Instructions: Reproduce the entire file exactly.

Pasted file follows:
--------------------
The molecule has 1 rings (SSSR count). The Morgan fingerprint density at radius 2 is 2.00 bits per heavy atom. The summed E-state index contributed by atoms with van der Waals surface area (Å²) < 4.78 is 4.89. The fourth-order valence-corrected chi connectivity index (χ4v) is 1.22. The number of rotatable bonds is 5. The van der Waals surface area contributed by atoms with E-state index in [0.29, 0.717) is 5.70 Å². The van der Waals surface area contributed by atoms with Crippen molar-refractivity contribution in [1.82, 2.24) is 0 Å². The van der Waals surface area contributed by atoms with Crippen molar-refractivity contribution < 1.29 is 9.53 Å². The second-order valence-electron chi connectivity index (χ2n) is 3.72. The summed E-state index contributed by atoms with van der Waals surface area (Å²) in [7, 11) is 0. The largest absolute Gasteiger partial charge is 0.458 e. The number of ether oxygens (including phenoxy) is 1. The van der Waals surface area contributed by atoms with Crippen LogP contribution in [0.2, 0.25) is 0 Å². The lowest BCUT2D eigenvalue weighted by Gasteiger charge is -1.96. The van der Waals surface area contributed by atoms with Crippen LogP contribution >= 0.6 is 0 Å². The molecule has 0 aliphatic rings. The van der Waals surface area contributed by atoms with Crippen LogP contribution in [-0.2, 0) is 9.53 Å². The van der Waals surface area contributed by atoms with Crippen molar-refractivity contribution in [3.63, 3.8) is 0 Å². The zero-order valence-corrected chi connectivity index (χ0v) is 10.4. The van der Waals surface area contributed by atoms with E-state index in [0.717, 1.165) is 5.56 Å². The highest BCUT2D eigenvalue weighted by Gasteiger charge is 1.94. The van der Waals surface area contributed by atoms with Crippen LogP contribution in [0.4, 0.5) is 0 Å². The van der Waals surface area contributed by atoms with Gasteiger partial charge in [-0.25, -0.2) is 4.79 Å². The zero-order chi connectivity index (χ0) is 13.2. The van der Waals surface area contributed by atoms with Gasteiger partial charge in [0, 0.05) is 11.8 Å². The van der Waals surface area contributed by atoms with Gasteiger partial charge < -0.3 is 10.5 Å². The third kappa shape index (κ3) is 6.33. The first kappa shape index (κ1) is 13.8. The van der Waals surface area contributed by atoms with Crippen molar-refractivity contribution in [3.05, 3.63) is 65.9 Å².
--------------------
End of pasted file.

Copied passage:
The molecule has 1 rings (SSSR count). The Morgan fingerprint density at radius 2 is 2.00 bits per heavy atom. The summed E-state index contributed by atoms with van der Waals surface area (Å²) < 4.78 is 4.89. The fourth-order valence-corrected chi connectivity index (χ4v) is 1.22. The number of rotatable bonds is 5. The van der Waals surface area contributed by atoms with E-state index in [0.29, 0.717) is 5.70 Å². The van der Waals surface area contributed by atoms with Crippen molar-refractivity contribution in [1.82, 2.24) is 0 Å². The van der Waals surface area contributed by atoms with Crippen molar-refractivity contribution < 1.29 is 9.53 Å². The second-order valence-electron chi connectivity index (χ2n) is 3.72. The summed E-state index contributed by atoms with van der Waals surface area (Å²) in [7, 11) is 0. The largest absolute Gasteiger partial charge is 0.458 e. The number of ether oxygens (including phenoxy) is 1. The van der Waals surface area contributed by atoms with Crippen LogP contribution in [0.2, 0.25) is 0 Å². The lowest BCUT2D eigenvalue weighted by Gasteiger charge is -1.96. The van der Waals surface area contributed by atoms with Crippen LogP contribution >= 0.6 is 0 Å². The molecule has 0 aliphatic rings. The van der Waals surface area contributed by atoms with Crippen LogP contribution in [-0.2, 0) is 9.53 Å². The van der Waals surface area contributed by atoms with Crippen molar-refractivity contribution in [3.63, 3.8) is 0 Å². The zero-order valence-corrected chi connectivity index (χ0v) is 10.4. The van der Waals surface area contributed by atoms with E-state index in [0.717, 1.165) is 5.56 Å². The highest BCUT2D eigenvalue weighted by Gasteiger charge is 1.94. The van der Waals surface area contributed by atoms with Crippen LogP contribution in [0.4, 0.5) is 0 Å². The van der Waals surface area contributed by atoms with Gasteiger partial charge in [-0.25, -0.2) is 4.79 Å². The zero-order chi connectivity index (χ0) is 13.2. The van der Waals surface area contributed by atoms with Gasteiger partial charge in [0, 0.05) is 11.8 Å². The van der Waals surface area contributed by atoms with Gasteiger partial charge < -0.3 is 10.5 Å². The third kappa shape index (κ3) is 6.33. The first kappa shape index (κ1) is 13.8. The van der Waals surface area contributed by atoms with Crippen molar-refractivity contribution in [3.05, 3.63) is 65.9 Å².